KARACHI: Due to the Ramazan factor, the remittances sent by overseas Pakistani workers grew 27.4 per cent month-on-month in March, but the country lost $2.5 billion in the first nine months of FY23 due to an artificial exchange rate cap.

The State Bank of Pakistan (SBP) reported on Monday that remittances rose to $2.5bn in March against $1.9bn in February. However, the inflows dipped 10.71pc when compared with the $2.8bn the country received in March last year.

Bankers and currency dealers were expecting higher remittances as overseas Pakistanis used to remit more in the holy month for their families and also for charity purposes including Zakat. Currency dealers said remittances usually increase in the range of 15 to 20pc during the fasting month.

“With the cumulative inflow of $20.5bn during the first nine months of FY23, the remittances recorded a decline of $2.491bn when compared with $23.018bn remitted during the same period last year,” the central bank data showed.

Inflows witnessed 27pc growth in March due to Ramazan factor

However, the most significant part of the data was a 10.8pc or $2.5bn decline in remittances during the July-March period of the current fiscal year, while the country’s economic managers are struggling to revive the $7bn International Monetary Fund programme for securing the release of $1.1bn tranche.

The government has met all the prior conditions, but IMF is still not ready to release the tranche. The Fund now wants written assurances from friendly countries for financing Pakistan’s external debt repayment gap for FY23.

On Thursday, Minister of State for Finance & Revenue Dr Aisha Ghaus Pasha announced that Saudi Arabia had conveyed its commitment to the IMF for its bilateral financial support to Pakistan.

She hoped similar assurances from the UAE or some other source would help reach a staff-level agreement (SLA) with the Fund which would unlock multilateral disbursements.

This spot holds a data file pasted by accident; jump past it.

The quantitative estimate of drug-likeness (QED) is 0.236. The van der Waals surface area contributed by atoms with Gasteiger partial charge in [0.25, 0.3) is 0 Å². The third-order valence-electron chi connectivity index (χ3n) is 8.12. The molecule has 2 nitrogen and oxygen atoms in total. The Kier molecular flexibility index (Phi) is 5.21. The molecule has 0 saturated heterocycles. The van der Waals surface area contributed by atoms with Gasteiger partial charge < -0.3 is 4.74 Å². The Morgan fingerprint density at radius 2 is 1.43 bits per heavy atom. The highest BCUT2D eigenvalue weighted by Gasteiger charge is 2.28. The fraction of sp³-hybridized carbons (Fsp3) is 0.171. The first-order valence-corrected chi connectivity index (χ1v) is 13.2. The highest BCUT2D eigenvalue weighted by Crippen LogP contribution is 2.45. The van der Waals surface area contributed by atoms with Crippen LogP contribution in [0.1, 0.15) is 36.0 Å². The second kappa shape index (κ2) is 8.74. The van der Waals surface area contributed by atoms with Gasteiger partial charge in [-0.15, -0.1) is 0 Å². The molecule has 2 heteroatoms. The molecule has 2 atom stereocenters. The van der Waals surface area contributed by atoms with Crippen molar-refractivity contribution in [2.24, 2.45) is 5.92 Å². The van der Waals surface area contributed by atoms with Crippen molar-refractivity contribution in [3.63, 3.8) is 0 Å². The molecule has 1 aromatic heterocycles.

The currency experts had been warning the government to remove the unreal dollar cap as the grey market was offering Rs30-40 per dollar higher prices than the interbank and open markets rates. The financial market believes this wide rate gap encouraged the diversion of $2.5bn remittances to illegal channels.

The government finally uncapped the exchange rate at the end of January which appreciated the dollar abnormally high against PKR but the inflows of both the remittances and export proceeds increased substantially since then.

The highest decline in remittances was noted from Saudi Arabia as it fell by $918m (15.7pc) to $4.910bn during the July-March period against $5.828bn in the same period last fiscal year.

Except for the United States, the remittances from all destinations declined during the period under review. The inflows from the US increased by 3.2pc to $2.28bn.

Overseas Pakistanis based in UAE and UK remitted $3.604bn and $3.053bn, posting a decline of 16pc and 4.4pc respectively. Despite a decline of 9.5pc, Pakistan received $2.417bn from GCC countries.

The inflows from the EU countries declined by 6.9pc to $2.334bn but the inflows during the last 5 years have been increasing from EU countries.

Published in Dawn, April 11th, 2023

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